Recently, I wrote an article in Advisor Perspectives which basically said there seems to be no rhyme or reason to the way advisors are pricing their services. This firm charges one amount, another charges something very different, yet they both do similar kinds of work in much the same way. Brokerage firms will charge more for mass-produced, canned planning advice than independent planning shops do for more detailed, customized financial guidance. It seems that many advisors were deliberately discounting their fees for no clear reason. I said in the article that I was pretty sure Adam Smith's invisible hand wasn't intended to work that way. (You can see the full article here: http://advisorperspectives.com/newsletters12/Why_Are_Advisory_Fees_Lower_Than_They_Have_To_Be.php)
In response to that article, Cheryl Johnson, who practices in Medford, OR, made an interesting point. She said that she and other colleagues charge lower fees because, essentially, some clients are drawing their living from investable assets in a volatile market environment. When she sets her fees, she takes into account an estimate of how much her clients would make above what they've paid her, and she wonders how they could live on those returns if the markets behave in the future as they have in the past.
As she put it: "we aren't in Kansas anymore, Toto."
This raises a great (and surprisingly subtle) point about why the price-setting process is different for advisors than for any other profession.
Different how? I think most of us, when we visit a doctor, don't expect him/her to charge less-wealthy patients less than more prosperous ones. I have never yet had a doctor examine my finances before deciding whether I can afford the office visit. The same with attorneys. The same with plumbers.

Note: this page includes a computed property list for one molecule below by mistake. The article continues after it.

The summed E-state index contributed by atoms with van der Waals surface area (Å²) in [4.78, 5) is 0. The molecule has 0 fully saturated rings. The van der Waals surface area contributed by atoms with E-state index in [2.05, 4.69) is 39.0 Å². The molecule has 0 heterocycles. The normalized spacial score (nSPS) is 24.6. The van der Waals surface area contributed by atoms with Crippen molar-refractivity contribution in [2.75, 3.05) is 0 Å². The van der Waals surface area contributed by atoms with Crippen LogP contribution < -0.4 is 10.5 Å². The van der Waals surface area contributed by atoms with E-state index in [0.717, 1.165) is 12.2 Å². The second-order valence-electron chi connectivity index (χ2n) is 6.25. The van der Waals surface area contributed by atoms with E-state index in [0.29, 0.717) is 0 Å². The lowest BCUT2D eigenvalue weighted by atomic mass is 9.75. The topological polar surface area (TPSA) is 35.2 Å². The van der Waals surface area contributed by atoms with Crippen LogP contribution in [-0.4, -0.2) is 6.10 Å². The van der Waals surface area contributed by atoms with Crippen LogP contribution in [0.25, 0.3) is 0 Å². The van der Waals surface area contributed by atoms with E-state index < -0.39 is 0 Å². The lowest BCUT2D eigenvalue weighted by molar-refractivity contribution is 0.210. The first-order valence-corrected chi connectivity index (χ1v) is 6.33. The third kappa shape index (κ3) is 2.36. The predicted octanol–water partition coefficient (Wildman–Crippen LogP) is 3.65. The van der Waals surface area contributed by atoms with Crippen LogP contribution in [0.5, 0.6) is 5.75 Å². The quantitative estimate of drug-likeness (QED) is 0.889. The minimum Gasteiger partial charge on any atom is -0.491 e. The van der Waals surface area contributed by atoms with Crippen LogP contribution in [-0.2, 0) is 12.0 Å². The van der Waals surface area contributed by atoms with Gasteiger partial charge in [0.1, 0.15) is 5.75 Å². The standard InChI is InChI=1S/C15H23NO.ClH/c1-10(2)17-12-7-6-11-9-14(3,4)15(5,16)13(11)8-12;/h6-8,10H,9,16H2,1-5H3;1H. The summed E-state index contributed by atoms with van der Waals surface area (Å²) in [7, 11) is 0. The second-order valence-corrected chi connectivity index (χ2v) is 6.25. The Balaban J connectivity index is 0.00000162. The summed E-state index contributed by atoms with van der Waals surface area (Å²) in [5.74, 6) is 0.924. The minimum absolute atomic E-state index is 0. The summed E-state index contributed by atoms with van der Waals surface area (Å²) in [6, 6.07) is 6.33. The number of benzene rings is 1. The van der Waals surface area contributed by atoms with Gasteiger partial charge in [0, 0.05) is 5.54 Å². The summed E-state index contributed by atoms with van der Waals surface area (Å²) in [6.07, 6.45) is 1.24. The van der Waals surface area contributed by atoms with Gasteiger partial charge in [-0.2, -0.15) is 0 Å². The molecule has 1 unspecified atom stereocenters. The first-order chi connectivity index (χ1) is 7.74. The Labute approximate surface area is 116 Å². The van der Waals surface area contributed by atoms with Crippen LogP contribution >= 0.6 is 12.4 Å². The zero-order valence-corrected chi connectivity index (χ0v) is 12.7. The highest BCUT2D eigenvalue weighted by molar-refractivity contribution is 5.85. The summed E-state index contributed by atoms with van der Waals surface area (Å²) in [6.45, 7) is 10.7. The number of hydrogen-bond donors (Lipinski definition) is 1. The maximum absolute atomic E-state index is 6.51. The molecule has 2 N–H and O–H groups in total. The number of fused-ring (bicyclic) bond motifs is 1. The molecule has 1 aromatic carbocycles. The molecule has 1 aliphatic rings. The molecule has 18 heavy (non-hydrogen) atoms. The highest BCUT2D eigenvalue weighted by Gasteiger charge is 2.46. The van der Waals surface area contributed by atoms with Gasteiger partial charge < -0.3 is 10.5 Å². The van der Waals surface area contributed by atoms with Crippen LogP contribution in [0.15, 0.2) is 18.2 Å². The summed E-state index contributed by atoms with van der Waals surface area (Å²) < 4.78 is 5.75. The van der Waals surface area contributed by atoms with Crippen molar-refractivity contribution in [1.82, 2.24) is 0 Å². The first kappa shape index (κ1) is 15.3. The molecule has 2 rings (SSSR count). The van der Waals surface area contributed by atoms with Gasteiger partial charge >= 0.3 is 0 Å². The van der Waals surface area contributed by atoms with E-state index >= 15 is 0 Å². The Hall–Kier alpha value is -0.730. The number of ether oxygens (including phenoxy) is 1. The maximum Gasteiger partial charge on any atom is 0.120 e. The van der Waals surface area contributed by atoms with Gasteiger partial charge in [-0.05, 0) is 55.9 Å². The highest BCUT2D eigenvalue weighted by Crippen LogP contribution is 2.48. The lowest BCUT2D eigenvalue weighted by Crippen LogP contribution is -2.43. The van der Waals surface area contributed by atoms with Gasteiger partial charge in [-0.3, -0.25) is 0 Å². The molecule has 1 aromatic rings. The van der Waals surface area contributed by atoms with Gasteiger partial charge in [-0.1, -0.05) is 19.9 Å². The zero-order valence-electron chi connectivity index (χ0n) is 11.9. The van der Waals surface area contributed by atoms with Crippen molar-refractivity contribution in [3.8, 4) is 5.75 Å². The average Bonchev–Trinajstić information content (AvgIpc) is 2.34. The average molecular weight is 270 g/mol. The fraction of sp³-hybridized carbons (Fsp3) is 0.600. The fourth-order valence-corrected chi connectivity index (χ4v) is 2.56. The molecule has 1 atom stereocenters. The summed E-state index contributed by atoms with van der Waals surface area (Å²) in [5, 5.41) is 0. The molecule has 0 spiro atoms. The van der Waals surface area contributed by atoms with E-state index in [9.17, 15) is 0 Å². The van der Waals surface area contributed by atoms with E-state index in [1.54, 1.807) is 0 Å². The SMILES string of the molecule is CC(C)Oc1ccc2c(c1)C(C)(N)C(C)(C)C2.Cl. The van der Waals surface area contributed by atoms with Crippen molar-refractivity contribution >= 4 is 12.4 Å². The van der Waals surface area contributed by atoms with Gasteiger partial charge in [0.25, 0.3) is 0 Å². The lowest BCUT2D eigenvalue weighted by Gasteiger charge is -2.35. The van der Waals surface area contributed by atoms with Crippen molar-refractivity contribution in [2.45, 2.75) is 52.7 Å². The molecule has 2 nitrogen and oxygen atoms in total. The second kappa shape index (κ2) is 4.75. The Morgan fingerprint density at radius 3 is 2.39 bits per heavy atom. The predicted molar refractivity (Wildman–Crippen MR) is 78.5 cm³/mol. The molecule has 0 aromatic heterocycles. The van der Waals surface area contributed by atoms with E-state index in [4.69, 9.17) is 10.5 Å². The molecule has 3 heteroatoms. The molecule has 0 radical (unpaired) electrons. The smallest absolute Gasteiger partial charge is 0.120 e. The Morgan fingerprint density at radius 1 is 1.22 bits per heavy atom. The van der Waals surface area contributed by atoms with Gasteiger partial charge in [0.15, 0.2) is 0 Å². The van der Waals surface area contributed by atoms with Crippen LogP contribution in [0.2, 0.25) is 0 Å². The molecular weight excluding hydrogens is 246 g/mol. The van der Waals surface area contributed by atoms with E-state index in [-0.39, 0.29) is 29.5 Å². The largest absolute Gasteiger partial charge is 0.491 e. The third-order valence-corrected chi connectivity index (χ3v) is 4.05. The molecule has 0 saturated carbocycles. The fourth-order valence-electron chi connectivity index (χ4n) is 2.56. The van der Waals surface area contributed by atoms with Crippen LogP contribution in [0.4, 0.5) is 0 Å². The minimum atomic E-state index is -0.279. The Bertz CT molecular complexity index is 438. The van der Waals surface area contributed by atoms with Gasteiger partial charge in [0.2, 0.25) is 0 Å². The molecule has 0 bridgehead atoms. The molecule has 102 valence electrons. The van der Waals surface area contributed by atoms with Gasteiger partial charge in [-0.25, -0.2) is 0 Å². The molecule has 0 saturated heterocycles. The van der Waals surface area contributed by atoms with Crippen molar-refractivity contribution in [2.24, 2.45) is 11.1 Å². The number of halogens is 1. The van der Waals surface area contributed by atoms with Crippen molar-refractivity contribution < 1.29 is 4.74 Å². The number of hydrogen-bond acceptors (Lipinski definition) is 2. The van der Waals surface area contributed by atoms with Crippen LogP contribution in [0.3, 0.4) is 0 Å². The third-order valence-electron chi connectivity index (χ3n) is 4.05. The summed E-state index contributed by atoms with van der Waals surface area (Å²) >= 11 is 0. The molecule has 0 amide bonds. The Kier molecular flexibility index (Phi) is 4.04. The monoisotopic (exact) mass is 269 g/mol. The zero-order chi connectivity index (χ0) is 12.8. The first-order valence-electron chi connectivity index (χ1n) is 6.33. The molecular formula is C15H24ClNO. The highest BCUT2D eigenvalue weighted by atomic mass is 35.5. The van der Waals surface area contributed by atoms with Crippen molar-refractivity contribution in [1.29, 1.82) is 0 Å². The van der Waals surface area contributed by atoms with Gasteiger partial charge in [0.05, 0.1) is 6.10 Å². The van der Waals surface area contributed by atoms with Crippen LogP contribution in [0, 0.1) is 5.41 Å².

Uniquely among all these professionals, financial planners are in a position to be able to assess what their customers/clients can afford to pay them, and you conduct this evaluation as a matter of professional routine. The key question that Johnson is raising here is fairly simple on the surface: when you have this information, what do you do with it? Do you decide that Client A has more than enough set aside to reach his goals, and can afford your full fee, but Client B, who is living close to the edge of success/failure, should get a discount? More broadly, do you decide to charge only what clients can comfortably afford? If you do, what formula would you apply to that consideration?
I think this opens up a very interesting discussion in the profession. Any professional management textbook would say that you should ignore this "customized affordability" information. But realistically, if you're sensitive, and if you are concerned about your clients' welfare, how can you? Depending on how you look at it, this added information either provides a powerful distraction to the normally straightforward process of charging for your services, or (alternatively) it gives you much more data on how and what to charge your customers/clients. It can either be distracting or relevant.
I have never heard anybody raise this subtle point about the planning profession's fee structure, and yet I suspect that all of you are aware of it on some level. Now that the issue is on the table, we can talk about it, and perhaps the wisdom of the professional crowd to give us guidance on how to either ignore the affordability of your fees, or take this data into account and boldly move away from the way that all other professionals charge for their services. Either conclusion, I think, would be interesting.